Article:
Khan Iftekharuddin to be Honored at Provost’s Spotlight on March 2
By David Simpson
Khan Iftekharuddin's path to becoming one of the world's top scientists began with a Reader's Digest article he read as a boy.
Dr. Iftekharuddin, a professor in Old Dominion University's Department of Electrical & Computer Engineering, will talk about his life and work at the spring Provost's Spotlight, on March 2 from 3:30 to 5 p.m. (See Zoom link below.)
He is also the associate dean for research and graduate programs in the Batten College of Engineering & Technology, as well as director of the Vision Lab.
A tireless scholar, he ranges widely among such realms as biomedical engineering, artificial intelligence (AI), defense, cybersecurity, transportation and the environment. In the fall he received the 2020 ODU Faculty Research, Scholarship and Creative Teaching Award; he previously was honored as a top researcher at the University of Memphis and at North Dakota State University. In addition, his name appears in Stanford University's recent ranking of the most-cited scientists worldwide.
In advance of the Spotlight, he took time to answer a few questions from the Center for Faculty Development.
Tell us about your early life and what drew you to electrical engineering. Was there an "aha!" moment?
I was born in Bangladesh and raised there during my early years. My parents sent me to a boarding school in seventh grade, and that was where I was exposed to technology. I came across an article in Reader's Digest that discussed the emerging field of artificial intelligence, and it caught my attention. I knew in my high school that I would like to be a computer engineer. There was no computer engineering program at that time in Bangladesh. The closest I could do was a B.S. in electrical and electronic engineering, and that was what I did.
What led you to academia and to ODU?
My dad was a professor in a university in Bangladesh, and he retired as a provost of a public university. Teaching ran in my family — my grandfather, father and three of my uncles were teachers. This always motivated me to teaching.
At ODU, I was hired in 2011 as the director of Vision Lab.
Tell us a little about the Vision Lab and how it has grown or changed under your leadership.
The Vision Lab aims to develop algorithms, architectures and real-world implementations in the areas of human- and machine-centric recognition, biomedicine, geoscience and the environment, based on the disciplines of computer vision, signal/image processing and machine learning (ML).
This is an interdisciplinary lab with a diverse research portfolio funded by the National Science Foundation, National Institutes of Health, NASA, the Department of Defense, government labs and non-profit entities, among others. We attract students from electrical engineering, computer engineering and computer science at all levels. In recent years, the Vision Lab has expanded its funded research in areas of global and national importance — including human health, resilient transportation, sea level rise and climate change, defense, and security — to Research Experience for Undergraduate (REU) students.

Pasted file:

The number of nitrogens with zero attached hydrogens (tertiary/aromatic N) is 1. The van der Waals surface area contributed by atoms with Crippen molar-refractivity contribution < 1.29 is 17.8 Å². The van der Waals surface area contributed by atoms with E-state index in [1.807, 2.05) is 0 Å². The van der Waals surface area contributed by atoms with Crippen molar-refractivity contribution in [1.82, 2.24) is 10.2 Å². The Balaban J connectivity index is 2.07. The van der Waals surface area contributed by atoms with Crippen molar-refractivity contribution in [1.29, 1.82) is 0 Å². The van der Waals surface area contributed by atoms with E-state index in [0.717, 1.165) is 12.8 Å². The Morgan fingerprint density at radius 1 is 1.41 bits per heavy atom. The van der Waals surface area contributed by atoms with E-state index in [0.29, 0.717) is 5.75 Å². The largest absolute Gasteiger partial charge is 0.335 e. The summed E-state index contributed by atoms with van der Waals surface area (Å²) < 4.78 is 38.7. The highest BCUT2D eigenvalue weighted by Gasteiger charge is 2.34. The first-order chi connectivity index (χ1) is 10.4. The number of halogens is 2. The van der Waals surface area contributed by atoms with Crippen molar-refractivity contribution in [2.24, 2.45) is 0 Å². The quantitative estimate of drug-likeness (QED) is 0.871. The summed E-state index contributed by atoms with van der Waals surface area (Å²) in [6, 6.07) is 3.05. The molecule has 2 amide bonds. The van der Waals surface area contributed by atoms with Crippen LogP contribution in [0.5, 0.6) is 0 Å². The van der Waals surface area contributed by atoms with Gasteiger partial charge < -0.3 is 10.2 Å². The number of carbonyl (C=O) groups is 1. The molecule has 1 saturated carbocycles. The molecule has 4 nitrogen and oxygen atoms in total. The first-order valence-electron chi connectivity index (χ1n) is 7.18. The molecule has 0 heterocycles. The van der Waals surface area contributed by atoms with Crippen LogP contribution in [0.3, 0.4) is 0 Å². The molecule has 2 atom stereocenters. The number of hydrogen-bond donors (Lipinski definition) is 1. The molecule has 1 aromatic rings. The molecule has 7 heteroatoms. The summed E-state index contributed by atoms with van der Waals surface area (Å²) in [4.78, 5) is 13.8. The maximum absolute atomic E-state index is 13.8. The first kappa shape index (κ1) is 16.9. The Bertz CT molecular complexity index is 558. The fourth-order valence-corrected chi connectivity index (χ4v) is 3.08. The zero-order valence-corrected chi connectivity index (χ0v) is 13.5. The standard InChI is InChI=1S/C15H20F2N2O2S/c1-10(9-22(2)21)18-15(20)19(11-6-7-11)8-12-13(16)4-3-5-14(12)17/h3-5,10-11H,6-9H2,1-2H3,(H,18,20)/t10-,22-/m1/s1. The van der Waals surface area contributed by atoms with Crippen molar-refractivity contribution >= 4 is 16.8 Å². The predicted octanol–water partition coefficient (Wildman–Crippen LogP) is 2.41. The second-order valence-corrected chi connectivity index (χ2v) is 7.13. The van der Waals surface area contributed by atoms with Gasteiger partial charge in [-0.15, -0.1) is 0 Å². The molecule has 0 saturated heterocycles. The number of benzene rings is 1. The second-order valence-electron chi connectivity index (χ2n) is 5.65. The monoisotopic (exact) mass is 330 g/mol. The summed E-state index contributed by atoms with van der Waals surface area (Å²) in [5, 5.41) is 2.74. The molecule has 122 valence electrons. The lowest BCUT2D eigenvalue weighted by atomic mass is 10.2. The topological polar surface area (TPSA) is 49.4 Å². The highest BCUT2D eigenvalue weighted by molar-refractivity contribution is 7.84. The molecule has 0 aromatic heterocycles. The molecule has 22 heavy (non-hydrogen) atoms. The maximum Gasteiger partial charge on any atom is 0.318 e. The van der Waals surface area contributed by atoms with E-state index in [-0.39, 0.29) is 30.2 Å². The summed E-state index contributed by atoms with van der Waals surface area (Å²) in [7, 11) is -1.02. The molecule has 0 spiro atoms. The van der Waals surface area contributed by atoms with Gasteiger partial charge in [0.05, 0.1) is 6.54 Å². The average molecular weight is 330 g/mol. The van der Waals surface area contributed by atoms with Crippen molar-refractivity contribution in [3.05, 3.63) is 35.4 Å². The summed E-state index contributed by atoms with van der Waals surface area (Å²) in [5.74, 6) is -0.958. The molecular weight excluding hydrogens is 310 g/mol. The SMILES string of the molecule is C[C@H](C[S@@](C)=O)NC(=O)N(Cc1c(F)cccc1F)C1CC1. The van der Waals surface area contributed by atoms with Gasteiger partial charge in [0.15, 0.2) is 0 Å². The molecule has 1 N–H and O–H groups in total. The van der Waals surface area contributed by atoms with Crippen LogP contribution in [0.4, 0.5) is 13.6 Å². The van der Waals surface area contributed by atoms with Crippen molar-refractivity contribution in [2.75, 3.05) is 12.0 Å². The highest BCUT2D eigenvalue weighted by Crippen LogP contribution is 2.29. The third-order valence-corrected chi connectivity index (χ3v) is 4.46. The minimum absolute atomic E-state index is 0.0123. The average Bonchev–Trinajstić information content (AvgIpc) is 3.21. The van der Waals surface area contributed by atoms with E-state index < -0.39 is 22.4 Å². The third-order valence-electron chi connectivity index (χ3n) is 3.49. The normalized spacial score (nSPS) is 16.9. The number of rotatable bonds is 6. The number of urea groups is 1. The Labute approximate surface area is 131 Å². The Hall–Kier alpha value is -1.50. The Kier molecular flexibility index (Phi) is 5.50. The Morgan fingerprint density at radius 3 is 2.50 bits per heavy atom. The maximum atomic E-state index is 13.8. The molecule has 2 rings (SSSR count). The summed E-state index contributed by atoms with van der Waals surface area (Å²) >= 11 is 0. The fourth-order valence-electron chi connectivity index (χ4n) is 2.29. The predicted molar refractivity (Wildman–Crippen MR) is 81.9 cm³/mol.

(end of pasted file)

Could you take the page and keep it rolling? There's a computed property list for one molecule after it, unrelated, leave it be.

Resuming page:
What is an example of your biomedical research? Of your cybersecurity research?
We have multiple examples of biomedical, AI/ML and cybersecurity research at the Vision Lab site.
One of the longest-running projects in my lab involves brain tumor modeling, detection, grading and patient survival prediction. This project has been funded by NIH for over a decade. Another biomedical project involves the effort to identify facial expressions and other sensory signals that children with autism may display during social interactions and to provide a framework for future intervention design.
Another interesting program we are co-organizing is the NSF REU site in Deep Learning for Cybersecurity. This REU site has been running for five years and brings about 10 undergraduate students from all over the U.S. to ODU over each summer for 10 weeks of hands-on research experience.
To what do you owe the wide diversity of your research? Is there a thread that connects it all?
We have always been interested in multidisciplinary research and believe that interesting discovery happens at the intersection of disciplines. This guided me to work with colleagues from across engineering disciplines (civil and transportation, mechanical and aerospace, systems engineering, modeling and simulation), mathematics, computer science, psychology and others. This helped me to understand and work on a diverse field of research challenges.
The thread that connects it all is AI/ML, image processing and computer vision, coding, and mathematics. All my graduate students in the Lab are required to take relevant courses from electrical and computer engineering, computer science and mathematics as they will need these skills for their research.
The Provost's Spotlight is scheduled for 3:30 to 5 p.m. March 2, via Web conference. CFD Director Dr. Annette Finley-Croswhite will host the event.
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